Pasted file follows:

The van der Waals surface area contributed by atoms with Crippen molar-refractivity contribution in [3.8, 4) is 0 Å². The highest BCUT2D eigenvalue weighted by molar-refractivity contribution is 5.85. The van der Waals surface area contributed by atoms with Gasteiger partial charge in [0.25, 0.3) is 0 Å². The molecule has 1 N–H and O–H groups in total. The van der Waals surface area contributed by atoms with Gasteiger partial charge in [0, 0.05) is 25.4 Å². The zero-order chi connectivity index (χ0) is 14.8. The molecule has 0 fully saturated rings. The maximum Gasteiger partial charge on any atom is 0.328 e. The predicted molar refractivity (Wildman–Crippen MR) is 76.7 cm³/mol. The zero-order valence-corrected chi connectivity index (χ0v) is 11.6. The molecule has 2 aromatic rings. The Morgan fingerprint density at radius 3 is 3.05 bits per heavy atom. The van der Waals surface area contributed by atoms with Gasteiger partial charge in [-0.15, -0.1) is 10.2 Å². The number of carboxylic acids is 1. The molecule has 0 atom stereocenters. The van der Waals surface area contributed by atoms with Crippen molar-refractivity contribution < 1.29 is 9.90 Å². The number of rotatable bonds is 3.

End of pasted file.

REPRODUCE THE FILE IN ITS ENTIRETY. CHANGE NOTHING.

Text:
The van der Waals surface area contributed by atoms with Crippen molar-refractivity contribution in [3.8, 4) is 0 Å². The highest BCUT2D eigenvalue weighted by molar-refractivity contribution is 5.85. The van der Waals surface area contributed by atoms with Gasteiger partial charge in [0.25, 0.3) is 0 Å². The molecule has 1 N–H and O–H groups in total. The van der Waals surface area contributed by atoms with Gasteiger partial charge in [0, 0.05) is 25.4 Å². The zero-order chi connectivity index (χ0) is 14.8. The molecule has 0 fully saturated rings. The maximum Gasteiger partial charge on any atom is 0.328 e. The predicted molar refractivity (Wildman–Crippen MR) is 76.7 cm³/mol. The zero-order valence-corrected chi connectivity index (χ0v) is 11.6. The molecule has 2 aromatic rings. The Morgan fingerprint density at radius 3 is 3.05 bits per heavy atom. The van der Waals surface area contributed by atoms with Gasteiger partial charge in [-0.15, -0.1) is 10.2 Å². The number of carboxylic acids is 1. The molecule has 0 atom stereocenters. The van der Waals surface area contributed by atoms with Crippen molar-refractivity contribution < 1.29 is 9.90 Å². The number of rotatable bonds is 3.